Exposure to Tobacco Smoke in Utero and Subsequent Plasma Lipids, ApoB, and CRP among Adult Women in the MoBa Cohort
Lea A. Cupul‑Uicab,1 Rolv Skjaerven,2,3 Kjell Haug,2 Gregory S. Travlos,4 Ralph E. Wilson,4 Merete Eggesbø,5 Jane A. Hoppin,1 Kristina W. Whitworth,1 and Matthew P. Longnecker1
1Epidemiology Branch, National Institute of Environmental Health Sciences, National Institutes of Health, Department of Health and Human Services, Research Triangle Park, North Carolina, USA; 2Department of Public Health and Primary Health Care, University of Bergen, Bergen, Norway; 3Medical Birth Registry of Norway, Norwegian Institute of Public Health, Bergen, Norway; 4Cellular and Molecular Pathology Branch, National Institute of Environmental Health Sciences, National Institutes of Health, Department of Health and Human Services, Research Triangle Park, North Carolina, USA; 5Department of Genes and Environment, Division of Epidemiology, Norwegian Institute of Public Health, Oslo, Norway
Background: Recent findings suggest that maternal smoking during pregnancy may play a role in the development of metabolic alterations in offspring during childhood. However, whether such exposure increases the risk of developing similar metabolic alterations during adulthood is uncertain.
Objective: We evaluated the association of in utero exposure to maternal tobacco smoke with plasma lipids, apolipoprotein B (apoB), and C-reactive protein (CRP) in adulthood.
Methods: The study was based on a subsample of the Norwegian Mother and Child Cohort Study (MoBa) and included 479 pregnant women with plasma lipids, apoB, and CRP measurements. Information on in utero exposure to tobacco smoke, personal smoking, and other factors were obtained from the women by a self-completed questionnaire at enrollment, at approximately 17 weeks of gestation.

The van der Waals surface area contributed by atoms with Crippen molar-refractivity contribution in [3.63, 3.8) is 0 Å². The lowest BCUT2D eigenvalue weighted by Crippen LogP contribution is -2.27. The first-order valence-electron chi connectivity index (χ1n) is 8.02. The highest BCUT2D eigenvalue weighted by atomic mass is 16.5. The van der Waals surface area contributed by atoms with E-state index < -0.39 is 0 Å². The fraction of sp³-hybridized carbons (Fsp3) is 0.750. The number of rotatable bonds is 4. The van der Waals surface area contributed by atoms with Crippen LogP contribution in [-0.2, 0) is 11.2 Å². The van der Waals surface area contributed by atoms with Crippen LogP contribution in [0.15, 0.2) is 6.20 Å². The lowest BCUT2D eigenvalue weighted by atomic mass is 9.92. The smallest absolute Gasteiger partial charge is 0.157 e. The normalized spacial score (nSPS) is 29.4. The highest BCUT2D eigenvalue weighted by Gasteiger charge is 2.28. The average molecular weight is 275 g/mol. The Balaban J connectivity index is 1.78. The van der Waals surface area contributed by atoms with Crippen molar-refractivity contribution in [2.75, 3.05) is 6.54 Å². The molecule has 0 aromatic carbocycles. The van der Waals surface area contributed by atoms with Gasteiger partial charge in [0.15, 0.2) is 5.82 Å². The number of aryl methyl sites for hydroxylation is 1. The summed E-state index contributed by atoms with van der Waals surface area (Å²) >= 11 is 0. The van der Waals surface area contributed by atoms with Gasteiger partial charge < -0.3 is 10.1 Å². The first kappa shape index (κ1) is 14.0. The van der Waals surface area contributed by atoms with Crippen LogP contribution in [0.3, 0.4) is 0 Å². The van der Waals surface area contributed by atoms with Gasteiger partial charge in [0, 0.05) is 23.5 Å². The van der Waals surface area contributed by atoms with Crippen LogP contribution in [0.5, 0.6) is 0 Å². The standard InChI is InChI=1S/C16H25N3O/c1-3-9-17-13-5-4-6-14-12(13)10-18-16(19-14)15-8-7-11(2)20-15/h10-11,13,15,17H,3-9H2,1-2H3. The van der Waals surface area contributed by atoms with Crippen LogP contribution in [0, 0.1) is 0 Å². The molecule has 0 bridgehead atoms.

Results: Women exposed to tobacco smoke in utero had higher triglycerides [10.7% higher; 95% confidence interval (CI): 3.9, 17.9] and lower high-density lipoprotein cholesterol (HDL) (–1.9 mg/dL; 95% CI: –4.3, 0.5) compared with unexposed women, after adjusting for age, physical activity, education, personal smoking, and current body mass index (BMI). Exposed women were also more likely to have triglycerides ≥ 200 mg/dL [adjusted odds ratio (aOR) = 2.5; 95% CI: 1.3, 5.1] and HDL < 50 mg/dL (aOR = 2.3; 95% CI: 1.1, 5.0). Low-density lipoprotein cholesterol, total cholesterol, and apoB were not associated with the exposure. CRP was increased among exposed women; however, after adjustment for BMI, the association was completely attenuated.
Conclusions: In this population, in utero exposure to tobacco smoke was associated with high triglycerides and low HDL in adulthood, 18–44 years after exposure.
Key words: clinical chemistry, C-reactive protein, metabolic syndrome, plasma lipids, prenatal exposure delayed effects, smoking, women.
Environ Health Perspect 120:1532–1537 (2012). http://dx.doi.org/10.1289/ehp.1104563 [Online 19 July 2012]
Address correspondence to L.A. Cupul-Uicab, National Institute of Environmental Health Sciences, MD A3-05, 111 TW Alexander Dr., Research Triangle Park, NC 27709 USA. Telephone: (919) 541-3630. Fax: (919) 541-2511. E-mail: email@example.com
Supplemental Material is available online (http://dx.doi.org/10.1289/ehp.1104563).
We are grateful to all the participating families in Norway who take part in this ongoing cohort study.
This research was supported in part by the Intramural Research Program of the National Institutes of Health (NIH), National Institute of Environmental Health Sciences (NIEHS). The Norwegian Mother and Child Cohort Study is supported by the Norwegian Ministry of Health, contract N01-ES-75558 with the NIH/NIEHS, NIH/National Institute of Neurological Disorders and Stroke (grant 1 UO1 NS 047537-01), and the Norwegian Research Council/FUGE (grant 151918/S10).
The authors declare they have no actual or potential competing financial interests.
Received 30 September 2011; Accepted 19 July 2012; Online 19 July 2012.
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